Getting To Mount Athos - Ouranopoli
Mount Athos is almost a casualty of coronavirus, despite the fact that it was the main reason I came to Thessaloniki. The coach journey I booked has been cancelled and no operators are now offering the trip. But the hotel staff have galloped to the rescue and found me a taxi who will drive me 140 kilometres to Ouranopoli (at a price), from where the boat departs. The journey to the little port is very pretty, especially in the verdant vicinity of Halkidiki itself, replete with misty grey olive groves. The taxi driver says I don’t have to put on my seat belt - he has a fake plastic clip he inserts into the clasp to prevent the warning beep. 'Only made in Greece', he exclaims proudly. Well he said it…
The Holy Mountain
Mount Athos, on the third, most easterly finger of the Halkidiki Peninsula, is 'an autonomously governed region of the Hellenic Republic, the most important centre of Eastern Orthodox monasticism in the country.' Commonly referred to as The Holy Mountain, it is home to twenty monasteries under the direct jurisdiction of the 'Ecumenical Patriarch of Constantinople'. The monastic traditions here date back a long time, to at least AD 800 and the Byzantine era. Today, over 2,000 monks from Greece and many other countries live the ascetic life in Athos, isolated from the rest of the world. The Athonite monasteries are also known for their rich collections of well-preserved artefacts, rare books, ancient documents, and artworks of immense historical value - Mount Athos has been listed as a World Heritage site since 1988.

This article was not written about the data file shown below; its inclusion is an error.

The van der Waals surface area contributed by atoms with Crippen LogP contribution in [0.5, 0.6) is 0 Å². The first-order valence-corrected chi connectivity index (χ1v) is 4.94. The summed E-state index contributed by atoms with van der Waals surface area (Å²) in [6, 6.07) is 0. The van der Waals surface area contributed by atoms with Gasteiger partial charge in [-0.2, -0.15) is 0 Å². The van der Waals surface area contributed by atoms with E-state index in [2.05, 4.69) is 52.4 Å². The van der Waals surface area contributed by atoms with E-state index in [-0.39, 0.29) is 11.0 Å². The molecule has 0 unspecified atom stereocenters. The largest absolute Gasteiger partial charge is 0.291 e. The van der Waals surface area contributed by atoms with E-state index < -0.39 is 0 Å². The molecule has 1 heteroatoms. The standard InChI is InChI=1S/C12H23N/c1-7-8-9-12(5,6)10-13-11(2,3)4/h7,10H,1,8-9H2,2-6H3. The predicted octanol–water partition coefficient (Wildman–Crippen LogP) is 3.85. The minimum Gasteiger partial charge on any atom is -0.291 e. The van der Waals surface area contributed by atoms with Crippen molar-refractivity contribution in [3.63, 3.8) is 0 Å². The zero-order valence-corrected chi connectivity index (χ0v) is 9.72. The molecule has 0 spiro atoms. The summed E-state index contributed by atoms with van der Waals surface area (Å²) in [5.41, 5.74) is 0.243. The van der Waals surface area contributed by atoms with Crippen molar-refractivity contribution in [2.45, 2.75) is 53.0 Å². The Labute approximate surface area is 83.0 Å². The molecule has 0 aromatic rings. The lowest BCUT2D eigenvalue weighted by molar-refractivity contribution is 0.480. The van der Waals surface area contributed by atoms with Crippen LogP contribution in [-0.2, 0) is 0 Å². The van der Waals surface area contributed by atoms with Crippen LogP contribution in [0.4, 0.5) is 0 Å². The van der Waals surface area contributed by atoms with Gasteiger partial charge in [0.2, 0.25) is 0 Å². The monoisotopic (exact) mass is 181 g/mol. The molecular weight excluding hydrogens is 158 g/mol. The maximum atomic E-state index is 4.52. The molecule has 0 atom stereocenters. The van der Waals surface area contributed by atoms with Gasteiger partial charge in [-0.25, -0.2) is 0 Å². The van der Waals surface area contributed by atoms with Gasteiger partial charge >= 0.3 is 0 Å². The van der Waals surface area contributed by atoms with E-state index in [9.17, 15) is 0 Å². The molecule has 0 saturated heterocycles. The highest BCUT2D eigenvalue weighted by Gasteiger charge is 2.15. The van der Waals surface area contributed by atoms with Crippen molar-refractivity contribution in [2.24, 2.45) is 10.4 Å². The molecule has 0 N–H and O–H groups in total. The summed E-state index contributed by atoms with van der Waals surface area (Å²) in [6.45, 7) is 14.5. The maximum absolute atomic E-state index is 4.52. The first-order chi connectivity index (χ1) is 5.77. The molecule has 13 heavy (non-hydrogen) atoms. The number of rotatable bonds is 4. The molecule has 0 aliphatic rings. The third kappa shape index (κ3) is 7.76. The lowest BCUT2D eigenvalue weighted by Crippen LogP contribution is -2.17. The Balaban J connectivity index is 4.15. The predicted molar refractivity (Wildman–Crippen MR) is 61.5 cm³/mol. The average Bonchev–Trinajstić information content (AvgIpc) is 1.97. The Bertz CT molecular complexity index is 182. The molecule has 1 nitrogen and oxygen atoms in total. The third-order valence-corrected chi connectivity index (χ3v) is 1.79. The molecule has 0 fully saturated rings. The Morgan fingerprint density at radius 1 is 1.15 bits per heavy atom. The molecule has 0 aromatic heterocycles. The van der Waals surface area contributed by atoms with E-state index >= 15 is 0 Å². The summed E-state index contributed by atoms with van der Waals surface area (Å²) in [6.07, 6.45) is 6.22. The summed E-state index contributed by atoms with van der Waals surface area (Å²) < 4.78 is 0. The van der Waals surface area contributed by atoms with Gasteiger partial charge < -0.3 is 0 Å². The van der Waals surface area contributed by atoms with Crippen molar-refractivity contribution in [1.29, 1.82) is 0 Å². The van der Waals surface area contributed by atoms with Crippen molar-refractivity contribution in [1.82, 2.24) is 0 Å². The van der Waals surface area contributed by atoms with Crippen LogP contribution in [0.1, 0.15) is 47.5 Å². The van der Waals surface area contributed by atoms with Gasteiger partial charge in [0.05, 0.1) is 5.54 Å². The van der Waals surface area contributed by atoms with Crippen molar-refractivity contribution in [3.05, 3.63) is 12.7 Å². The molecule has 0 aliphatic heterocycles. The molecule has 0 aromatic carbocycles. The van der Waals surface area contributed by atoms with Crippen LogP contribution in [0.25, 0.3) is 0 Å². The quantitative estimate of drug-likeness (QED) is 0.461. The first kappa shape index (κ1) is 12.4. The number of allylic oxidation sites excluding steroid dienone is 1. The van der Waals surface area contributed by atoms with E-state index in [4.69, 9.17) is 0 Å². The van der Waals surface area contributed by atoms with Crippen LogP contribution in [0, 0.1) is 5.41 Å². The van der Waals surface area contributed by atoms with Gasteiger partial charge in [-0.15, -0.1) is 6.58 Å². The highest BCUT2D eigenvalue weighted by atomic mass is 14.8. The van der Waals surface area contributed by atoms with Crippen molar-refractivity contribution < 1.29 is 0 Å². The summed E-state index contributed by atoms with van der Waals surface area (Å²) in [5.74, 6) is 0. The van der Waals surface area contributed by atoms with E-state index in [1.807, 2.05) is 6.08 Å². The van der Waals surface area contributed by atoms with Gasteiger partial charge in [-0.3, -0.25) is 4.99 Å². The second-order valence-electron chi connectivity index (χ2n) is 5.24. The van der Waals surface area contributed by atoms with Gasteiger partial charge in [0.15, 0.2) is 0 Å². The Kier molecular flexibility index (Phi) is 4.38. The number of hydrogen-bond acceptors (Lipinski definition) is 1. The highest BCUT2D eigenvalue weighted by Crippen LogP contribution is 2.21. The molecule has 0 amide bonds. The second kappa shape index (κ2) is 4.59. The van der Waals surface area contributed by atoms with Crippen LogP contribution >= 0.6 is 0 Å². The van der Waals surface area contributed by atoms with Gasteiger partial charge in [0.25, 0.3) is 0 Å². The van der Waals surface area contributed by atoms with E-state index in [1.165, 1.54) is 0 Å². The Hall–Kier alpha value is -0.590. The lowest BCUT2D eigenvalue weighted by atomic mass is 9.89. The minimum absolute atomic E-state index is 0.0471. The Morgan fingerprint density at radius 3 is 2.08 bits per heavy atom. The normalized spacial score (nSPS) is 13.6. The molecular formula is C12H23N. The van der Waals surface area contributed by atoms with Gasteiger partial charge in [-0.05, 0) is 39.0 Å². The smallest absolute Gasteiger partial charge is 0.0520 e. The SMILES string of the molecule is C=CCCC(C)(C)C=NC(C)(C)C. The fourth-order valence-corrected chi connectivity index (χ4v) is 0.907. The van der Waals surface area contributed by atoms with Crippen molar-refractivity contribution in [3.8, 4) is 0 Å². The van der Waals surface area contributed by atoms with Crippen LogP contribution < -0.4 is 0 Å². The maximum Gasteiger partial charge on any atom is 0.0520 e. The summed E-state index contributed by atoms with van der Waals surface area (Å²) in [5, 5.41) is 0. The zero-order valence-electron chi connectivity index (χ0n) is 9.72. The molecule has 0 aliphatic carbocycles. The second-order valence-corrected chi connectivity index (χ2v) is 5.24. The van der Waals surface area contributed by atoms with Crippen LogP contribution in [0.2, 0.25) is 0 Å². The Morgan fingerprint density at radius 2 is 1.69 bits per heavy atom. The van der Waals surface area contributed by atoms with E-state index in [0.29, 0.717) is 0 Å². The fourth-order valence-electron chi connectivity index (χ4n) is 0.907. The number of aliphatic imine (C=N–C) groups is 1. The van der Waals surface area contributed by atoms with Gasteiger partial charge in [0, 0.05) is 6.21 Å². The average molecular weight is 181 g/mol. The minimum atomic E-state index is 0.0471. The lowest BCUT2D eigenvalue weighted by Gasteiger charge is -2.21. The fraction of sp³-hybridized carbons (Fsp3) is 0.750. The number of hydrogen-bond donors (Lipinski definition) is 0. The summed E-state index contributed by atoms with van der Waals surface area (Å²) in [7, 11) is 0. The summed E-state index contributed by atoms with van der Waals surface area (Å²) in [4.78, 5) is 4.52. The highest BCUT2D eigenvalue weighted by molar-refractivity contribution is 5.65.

The special jurisdiction of the Monastic State, gives its leaders the authority to regulate the free movement of people and goods in its territory; in particular, only males are permitted to enter; no women have been allowed in for over a thousand years. So the only way I’m going to get close is by boat.
Boat Trip Round Mount Athos
I’m fully expecting the boat trip to be cancelled, but it isn’t and the ship is as full as current regulations allow. No Seating areas are marked to space out passengers. Naturally, these signs are mostly ignored. The monasteries are currently home to 2300 monks escaping 'normal life'. Most of the buildings have idyllic locations, amidst the craggy gorges and green scrub of the peninsula. either by the waterside or perched high above the sea, so the occupants can be closer to God. Some are reminiscent of the Tiger’s Nest in Bhutan. Here the Buddhist stupas are replaced by red domes or spires – green in the case of the monastery that houses Russian monks. While Simonopetra Monastery, soaring above the water, is reminiscent of the Potala in Tibet,.
Their decision to permanently self isolate does not prevent the monks from making the most of economic opportunities. Four of them, in full black priestly garb, descend on our vessel from a speedboat complete with baskets of ‘relics’ and other bric a brac for sale.